Thermal underwear, or thermals, may be the bullied little brother of the garment world, but take one camping trip in November and you will realise just how useful it is. Choosing the best thermal underwear can be daunting, particularly if you’re unfamiliar with the varieties and options available.
Thermals of any fabric come in different weights across the spectrum, and each weight offers different advantages. Lightweight is more conducive to moderate temperatures, and is also preferred for a high level of aerobic activity. Midweight is the most versatile, and can be used for the biggest variety of sports and recreational activities. Expedition weight is preferred for frigid temperatures, when more warmth is needed.
Cotton is not a good choice for thermal underwear, because the material does not insulate--in fact, cotton keeps your body cooler. According to AdventureSportsOnline.com, "The primary intent of a base layer/underwear is to manage moisture (wick or transport perspiration away from your skin) while adding a degree of insulation," so using any material that doesn't provide that insulation means you're just wearing an extra layer of clothing.
Synthetic materials, including polypropylene and polyester, offer cheaper alternatives to wool underwear and are more economical options for children, who will likely outgrow thermals after a few uses.
Polypropylene is, according to AdventureSportsOnline, a hydrophobic material, which means it does not absorb moisture (perspiration) from the body. Because of this, the body can retain moisture, and damp skin quickly becomes cold skin. It can still work as insulation, though, as long as a wool or fleece item is layered on top to do the work of wicking moisture away from your body.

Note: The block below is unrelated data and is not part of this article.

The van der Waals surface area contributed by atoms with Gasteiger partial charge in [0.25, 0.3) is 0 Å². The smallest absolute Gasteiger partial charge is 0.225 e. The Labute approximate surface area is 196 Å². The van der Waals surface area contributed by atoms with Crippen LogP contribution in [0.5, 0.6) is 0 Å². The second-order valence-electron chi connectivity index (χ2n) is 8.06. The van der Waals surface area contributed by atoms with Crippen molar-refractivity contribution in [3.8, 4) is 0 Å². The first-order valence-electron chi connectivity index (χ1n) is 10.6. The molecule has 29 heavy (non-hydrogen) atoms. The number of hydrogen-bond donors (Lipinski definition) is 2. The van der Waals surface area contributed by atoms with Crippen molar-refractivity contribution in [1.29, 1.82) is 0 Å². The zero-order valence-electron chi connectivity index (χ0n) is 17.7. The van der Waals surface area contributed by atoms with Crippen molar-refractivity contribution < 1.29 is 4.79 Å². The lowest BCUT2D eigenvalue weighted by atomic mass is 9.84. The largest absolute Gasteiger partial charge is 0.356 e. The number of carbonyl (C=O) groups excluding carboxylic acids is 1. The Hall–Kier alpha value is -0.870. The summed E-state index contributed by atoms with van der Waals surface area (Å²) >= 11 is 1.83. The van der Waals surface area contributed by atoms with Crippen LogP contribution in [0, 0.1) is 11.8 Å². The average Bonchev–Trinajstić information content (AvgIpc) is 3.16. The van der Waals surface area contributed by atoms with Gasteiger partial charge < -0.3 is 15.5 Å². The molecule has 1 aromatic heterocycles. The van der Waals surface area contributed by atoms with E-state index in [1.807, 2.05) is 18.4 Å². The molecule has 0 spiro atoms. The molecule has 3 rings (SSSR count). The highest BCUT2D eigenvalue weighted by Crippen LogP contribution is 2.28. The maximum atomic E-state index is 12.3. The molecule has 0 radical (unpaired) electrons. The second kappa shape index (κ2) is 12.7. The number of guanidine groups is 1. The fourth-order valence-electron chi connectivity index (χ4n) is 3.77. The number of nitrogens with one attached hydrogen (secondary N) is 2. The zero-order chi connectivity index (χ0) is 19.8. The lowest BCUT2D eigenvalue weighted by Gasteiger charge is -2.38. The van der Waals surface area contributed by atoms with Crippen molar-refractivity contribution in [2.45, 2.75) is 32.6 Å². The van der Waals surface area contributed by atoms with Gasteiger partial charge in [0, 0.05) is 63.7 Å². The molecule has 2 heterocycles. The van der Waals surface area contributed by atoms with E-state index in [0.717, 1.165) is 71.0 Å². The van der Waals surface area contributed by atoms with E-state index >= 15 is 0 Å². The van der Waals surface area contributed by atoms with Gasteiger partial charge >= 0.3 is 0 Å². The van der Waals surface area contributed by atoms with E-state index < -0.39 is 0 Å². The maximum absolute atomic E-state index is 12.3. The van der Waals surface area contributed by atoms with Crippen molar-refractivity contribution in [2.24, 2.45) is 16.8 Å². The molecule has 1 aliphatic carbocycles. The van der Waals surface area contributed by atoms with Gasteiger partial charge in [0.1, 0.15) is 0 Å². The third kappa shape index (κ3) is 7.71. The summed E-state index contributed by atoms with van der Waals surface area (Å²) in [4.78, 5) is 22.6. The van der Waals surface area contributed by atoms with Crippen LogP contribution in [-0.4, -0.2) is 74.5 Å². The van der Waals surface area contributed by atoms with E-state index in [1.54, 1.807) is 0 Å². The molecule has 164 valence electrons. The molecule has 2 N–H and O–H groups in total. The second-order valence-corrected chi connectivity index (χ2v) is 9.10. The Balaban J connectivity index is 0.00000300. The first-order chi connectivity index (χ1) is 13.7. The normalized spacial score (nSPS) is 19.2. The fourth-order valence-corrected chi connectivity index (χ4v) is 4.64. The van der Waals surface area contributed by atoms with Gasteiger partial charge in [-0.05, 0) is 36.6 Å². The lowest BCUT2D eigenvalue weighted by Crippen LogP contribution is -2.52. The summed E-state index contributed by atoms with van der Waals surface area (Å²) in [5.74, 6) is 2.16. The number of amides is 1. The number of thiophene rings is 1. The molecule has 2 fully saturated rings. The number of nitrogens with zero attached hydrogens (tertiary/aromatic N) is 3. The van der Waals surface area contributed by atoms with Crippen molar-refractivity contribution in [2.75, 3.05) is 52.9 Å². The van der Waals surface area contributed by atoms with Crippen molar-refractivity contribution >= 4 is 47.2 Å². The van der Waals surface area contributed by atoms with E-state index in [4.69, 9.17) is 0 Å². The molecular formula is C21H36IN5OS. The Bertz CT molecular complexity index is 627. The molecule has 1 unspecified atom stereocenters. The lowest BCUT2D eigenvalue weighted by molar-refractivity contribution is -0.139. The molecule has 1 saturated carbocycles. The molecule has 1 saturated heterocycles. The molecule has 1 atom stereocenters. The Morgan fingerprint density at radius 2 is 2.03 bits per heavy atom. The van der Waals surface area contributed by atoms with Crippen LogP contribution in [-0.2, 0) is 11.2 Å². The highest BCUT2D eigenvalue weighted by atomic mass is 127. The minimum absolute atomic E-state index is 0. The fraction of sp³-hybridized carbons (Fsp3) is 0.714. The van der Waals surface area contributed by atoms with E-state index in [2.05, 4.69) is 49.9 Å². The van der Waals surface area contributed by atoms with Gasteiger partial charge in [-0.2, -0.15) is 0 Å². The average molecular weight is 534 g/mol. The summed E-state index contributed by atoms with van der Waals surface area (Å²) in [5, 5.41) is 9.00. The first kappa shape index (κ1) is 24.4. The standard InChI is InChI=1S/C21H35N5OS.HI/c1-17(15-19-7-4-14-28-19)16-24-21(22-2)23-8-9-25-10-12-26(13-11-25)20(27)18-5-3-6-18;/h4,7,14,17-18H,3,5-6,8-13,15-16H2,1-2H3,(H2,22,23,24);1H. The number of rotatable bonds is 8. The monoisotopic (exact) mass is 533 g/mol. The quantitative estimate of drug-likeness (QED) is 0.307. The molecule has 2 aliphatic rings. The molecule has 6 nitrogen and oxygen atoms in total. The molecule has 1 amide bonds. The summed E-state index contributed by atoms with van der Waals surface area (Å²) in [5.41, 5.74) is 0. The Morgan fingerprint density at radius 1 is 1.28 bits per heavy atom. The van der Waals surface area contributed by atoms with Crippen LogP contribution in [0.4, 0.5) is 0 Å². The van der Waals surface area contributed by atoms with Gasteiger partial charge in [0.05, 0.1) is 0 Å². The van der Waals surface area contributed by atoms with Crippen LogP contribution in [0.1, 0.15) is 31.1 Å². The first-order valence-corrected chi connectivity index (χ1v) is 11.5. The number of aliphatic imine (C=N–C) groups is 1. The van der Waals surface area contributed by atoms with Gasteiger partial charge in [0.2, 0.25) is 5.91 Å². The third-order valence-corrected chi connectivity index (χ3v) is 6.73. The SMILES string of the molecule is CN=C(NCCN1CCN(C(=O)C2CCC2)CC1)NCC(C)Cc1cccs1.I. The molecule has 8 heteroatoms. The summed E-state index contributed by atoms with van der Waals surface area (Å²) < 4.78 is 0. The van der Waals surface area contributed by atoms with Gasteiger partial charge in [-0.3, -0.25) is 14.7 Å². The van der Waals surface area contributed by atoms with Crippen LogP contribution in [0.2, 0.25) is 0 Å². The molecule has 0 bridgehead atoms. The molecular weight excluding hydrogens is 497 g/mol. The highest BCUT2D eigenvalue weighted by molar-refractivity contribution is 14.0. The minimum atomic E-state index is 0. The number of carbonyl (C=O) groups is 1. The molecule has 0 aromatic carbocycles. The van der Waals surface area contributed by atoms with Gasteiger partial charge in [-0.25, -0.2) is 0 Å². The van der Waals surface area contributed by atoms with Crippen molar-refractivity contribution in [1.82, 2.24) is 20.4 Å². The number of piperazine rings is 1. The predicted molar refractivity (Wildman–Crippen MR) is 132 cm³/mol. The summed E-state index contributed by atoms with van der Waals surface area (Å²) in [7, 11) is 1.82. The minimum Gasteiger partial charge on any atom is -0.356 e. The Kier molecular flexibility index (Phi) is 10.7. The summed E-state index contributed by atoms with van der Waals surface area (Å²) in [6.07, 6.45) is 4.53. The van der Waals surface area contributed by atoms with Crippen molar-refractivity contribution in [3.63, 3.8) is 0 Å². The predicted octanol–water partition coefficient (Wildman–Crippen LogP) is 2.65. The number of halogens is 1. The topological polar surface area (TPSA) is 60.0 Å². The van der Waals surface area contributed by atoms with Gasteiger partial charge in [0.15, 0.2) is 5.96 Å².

Polyester, an easier to care for and more UV-resistant material, does not hold heat as well as polypropylene. It is, however, easier to care for and easier to wash, and has a higher melting point than polypropylene, meaning it is less likely to melt to your skin or to melt in the dryer.
Wool thermals, the most well-known and well-loved thermals, are enjoying a surge in popularity after being low on the totem pole for a few years. Merino wool is the most popular choice for thermal underwear, because it is not as itchy as other wools.
Because of the expense, wool is often not the first choice for children's thermals--the likelihood that a child will outgrow them before they have "paid for themselves" is too high. Bear in mind, though, that wool does not hold odour in the same way synthetics do, so making sure your son or daughter is not the "smelly kid" at the campout may be worth the extra expense.
Wool/polyester and wool/polypropylene blends are popular because they offer the advantages of both wool and synthetic materials. AdventureSportsOnline cautions "the one drawback to this approach is that because of the wool, the underwear takes longer to dry." Keep this in mind when packing for a camping trip, and remember the extended drying time when laundering the thermals.
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